jueves, 26 de abril de 2018

Líquido cefalorraquídeo / Cerebrospinal fluid

Abril 25, 2018. No. 3062
Circulación del líquido cefalorraquídeo: ¿Qué sabemos y cómo lo sabemos?
Cerebrospinal fluid circulation: What do we know and how do we know it?
Khasawneh AH, Garling RJ, Harris CA.
Brain Circ 2018;4:14-8.
Abstract
The central nervous system's (CNS) complicated design is a double-edged sword. On the one hand, the complexity is what gives rise to higher order thinking; but on the other hand, damage to the CNS evokes its unforgiving nature. The cerebrospinal fluid (CSF) circulation system is an intricate system embedded in and around the CNS that has been the topic of debate since it was first described in the 18thcentury. It is underscored by the choroid plexus's distinct vascular network which has conventionally been seen as the most prominent structure in CSF production through a variety of active transporters and channels. Despite the ubiquity of this circulation system in vertebrates, some aspects remain understudied. Recent advances in scientific methodology and experimentation have proven to be effective tools for elucidating the mechanisms of the CSF circulation system and the pathological conditions associated with its malfunction. In this review, we capitulate the classical understanding of CSF physiology as well as a new, emerging theory on CSF production.
Keywords: Absorption, circulation, CSF flow, production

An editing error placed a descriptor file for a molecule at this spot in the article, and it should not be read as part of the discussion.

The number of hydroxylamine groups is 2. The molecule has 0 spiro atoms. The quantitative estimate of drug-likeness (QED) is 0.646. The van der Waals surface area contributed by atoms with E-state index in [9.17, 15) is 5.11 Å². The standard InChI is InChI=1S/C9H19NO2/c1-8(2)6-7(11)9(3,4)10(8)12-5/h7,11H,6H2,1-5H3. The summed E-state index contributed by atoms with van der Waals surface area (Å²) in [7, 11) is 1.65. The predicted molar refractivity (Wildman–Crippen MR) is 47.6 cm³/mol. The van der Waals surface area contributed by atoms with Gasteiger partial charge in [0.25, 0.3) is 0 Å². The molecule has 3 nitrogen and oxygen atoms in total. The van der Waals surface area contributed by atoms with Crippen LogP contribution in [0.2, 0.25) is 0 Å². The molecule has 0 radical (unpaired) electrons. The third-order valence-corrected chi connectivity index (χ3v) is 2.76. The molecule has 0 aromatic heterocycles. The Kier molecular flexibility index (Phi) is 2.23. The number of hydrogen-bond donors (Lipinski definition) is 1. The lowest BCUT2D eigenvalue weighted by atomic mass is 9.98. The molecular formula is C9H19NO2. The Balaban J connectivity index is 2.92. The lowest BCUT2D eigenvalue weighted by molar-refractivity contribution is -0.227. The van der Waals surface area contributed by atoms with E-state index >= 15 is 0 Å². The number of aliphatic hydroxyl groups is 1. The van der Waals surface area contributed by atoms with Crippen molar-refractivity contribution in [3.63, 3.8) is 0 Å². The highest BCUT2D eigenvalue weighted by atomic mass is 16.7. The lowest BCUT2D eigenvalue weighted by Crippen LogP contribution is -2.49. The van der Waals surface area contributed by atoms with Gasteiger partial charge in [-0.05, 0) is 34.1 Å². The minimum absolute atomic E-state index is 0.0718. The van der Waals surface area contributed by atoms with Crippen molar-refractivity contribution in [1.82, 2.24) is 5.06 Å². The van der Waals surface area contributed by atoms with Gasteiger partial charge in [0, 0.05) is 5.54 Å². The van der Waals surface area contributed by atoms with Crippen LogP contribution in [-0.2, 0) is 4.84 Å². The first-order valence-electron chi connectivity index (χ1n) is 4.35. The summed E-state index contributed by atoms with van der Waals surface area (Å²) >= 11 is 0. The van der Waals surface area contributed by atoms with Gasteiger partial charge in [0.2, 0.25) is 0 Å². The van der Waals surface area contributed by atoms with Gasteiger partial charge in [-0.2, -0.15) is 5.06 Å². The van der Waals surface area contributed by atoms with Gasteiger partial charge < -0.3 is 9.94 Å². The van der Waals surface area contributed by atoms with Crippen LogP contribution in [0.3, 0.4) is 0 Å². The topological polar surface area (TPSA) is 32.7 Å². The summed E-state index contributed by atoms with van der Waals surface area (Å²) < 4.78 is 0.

Interacción entre la barrera hematoencefálica y el sistema glimfático en la eliminación de solutos.
Interaction between blood-brain barrier and glymphatic system in solute clearance.
Neurosci Biobehav Rev. 2018 Mar 30;90:26-33. doi: 10.1016/j.neubiorev.2018.03.028. [Epub ahead of print]
Abstract
Neurovascular pathology concurs with protein accumulation, as the brain vasculature is important for waste clearance. Interstitial solutes, such as amyloid-β, were previously thought to be primarily cleared from the brain by blood-brain barrier transport. Recently, the glymphatic system was discovered, in which cerebrospinal fluid is exchanged with interstitial fluid, facilitated by the aquaporin-4 water channels on the astroglial endfeet. Glymphatic flow can clear solutes from the interstitial space. Blood-brain barrier transport and glymphatic clearance likely serve complementary roles with partially overlapping mechanisms providing a well-conditioned neuronal environment. Disruption of these mechanisms can lead to protein accumulation and may initiate neurodegenerative disorders, for instance amyloid-β accumulation and Alzheimer's disease. Although both mechanisms seem to have a similar purpose, their interaction has not been clearly discussed previously. This review focusses on this interaction in healthy and pathological conditions. Future health initiatives improving waste clearance might delay or even prevent onset of neurodegenerative disorders. Defining glymphatic flow kinetics using imaging may become an alternative way to identify those at risk of Alzheimer's disease.